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Cloverdale field of dreams ends in frustration

By CLARK MASON
THE PRESS DEMOCRAT

Ambitious plans for a baseball, skateboard and dog park in Cloverdale have been scrapped, disappointing supporters who have been working for years to make something happen.

Backers had spent $47,000 trying develop the multi-use facility on a 3.5 acre piece of surplus city land, but said they were frustrated by changing requirements imposed by the city.

Patty Frendo of Cloverdale walks her terrier-chihuahua mix NIcky on Wednesday near her home in the Del Webb community. Frendo was part of a group trying to establish a dog park when the proposed deal collapsed. (JOHN BURGESS / The Press Democrat)

Patty Frendo of Cloverdale walks her terrier-chihuahua mix NIcky on Wednesday near her home in the Del Webb community. Frendo was part of a group trying to establish a dog park when the proposed deal collapsed. (JOHN BURGESS / The Press Democrat)

Creating enough parking to accommodate Little League games proved daunting. The also were unresolved questions surrounding a former dump on part of the property.

“My board made a decision to drop it and stop throwing good money after bad,” Little League representative Travis Pisors said of the decision to abandon plans for the park.

He expressed frustration with city officials for drawing out the parking question, saying it was “the death blow. It took us 11 months going back and forth.”

“I’m not going to bash the city too much,” he said. “But if it’s a senior center, arts alliance or some pet project, that gets puts through. The red tape somehow disappears for their project,” he said.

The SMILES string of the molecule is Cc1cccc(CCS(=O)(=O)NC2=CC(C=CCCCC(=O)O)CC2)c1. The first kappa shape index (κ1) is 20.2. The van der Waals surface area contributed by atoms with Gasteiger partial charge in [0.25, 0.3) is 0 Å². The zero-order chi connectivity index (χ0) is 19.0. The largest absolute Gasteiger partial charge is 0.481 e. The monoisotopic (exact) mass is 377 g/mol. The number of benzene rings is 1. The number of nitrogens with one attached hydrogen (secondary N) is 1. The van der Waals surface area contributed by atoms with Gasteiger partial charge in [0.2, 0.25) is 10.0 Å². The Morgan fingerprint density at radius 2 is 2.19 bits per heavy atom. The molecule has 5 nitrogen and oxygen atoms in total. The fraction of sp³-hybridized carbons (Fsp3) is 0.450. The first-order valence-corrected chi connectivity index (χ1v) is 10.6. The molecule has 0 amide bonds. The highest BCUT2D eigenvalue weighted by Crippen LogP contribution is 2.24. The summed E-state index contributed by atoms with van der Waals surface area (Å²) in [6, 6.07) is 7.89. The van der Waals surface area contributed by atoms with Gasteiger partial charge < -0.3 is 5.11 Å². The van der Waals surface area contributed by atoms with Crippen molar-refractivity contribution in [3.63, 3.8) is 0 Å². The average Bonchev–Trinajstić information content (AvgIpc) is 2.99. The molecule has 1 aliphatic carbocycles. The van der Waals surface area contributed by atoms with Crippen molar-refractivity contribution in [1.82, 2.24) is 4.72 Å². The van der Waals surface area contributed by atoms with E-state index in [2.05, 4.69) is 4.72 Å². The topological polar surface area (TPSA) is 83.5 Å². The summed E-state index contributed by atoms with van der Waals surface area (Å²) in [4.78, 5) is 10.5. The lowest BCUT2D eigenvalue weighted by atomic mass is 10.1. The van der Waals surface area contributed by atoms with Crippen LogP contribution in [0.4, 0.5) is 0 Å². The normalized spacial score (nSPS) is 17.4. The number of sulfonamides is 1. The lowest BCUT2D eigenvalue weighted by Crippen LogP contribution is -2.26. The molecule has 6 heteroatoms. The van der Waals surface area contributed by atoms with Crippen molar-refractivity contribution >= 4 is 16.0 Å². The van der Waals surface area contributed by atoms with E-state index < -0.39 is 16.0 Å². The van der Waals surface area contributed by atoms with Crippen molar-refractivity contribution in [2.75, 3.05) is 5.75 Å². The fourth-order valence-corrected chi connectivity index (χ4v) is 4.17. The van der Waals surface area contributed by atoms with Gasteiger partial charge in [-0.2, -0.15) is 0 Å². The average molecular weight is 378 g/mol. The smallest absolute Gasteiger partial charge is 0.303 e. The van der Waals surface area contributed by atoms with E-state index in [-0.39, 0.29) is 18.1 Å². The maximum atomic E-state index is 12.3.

“I don’t think they (city officials) were working in a timely manner,” said Cassie Wall, a dog park proponent. “They were being a little more difficult than what needed to be done.”

City officials defended their actions, saying the property had a number of challenges, including a creek that runs along the northern edge and the need for minimum setbacks from the banks.

“The constraints really came from the property itself and the intensity of the uses being proposed on the site. You can only do so much with something,“ said Karen Massey, Cloverdale’s assistant city manager and community development director.

Regardless of who is to blame, “There’s a lot of disappointment,” said Ipolani Bovée, a skateboard park backer. “We feel like the public has lost confidence in the project.”

The city parcel at the southern end of Cloverdale is just east of Highway 101 and Asti Road and north of Santana Drive. At one time it was considered a possible location for a new police station before the city decided to look for a site closer to downtown.

In early 2012, City Council members greeted the prospect of a park there with great enthusiasm following a presentation from the Cloverdale Sk8Park Association, Friends of the Dog Park and Cloverdale Little League announcing their collaboration in the project.

The idea was to let the groups use and maintain the city-owned land, which is just outside city limits, but have it annexed in order to extend utilities.

The baseball field was to be placed between a skateboard facility and dog park. A restroom and snack bar were proposed.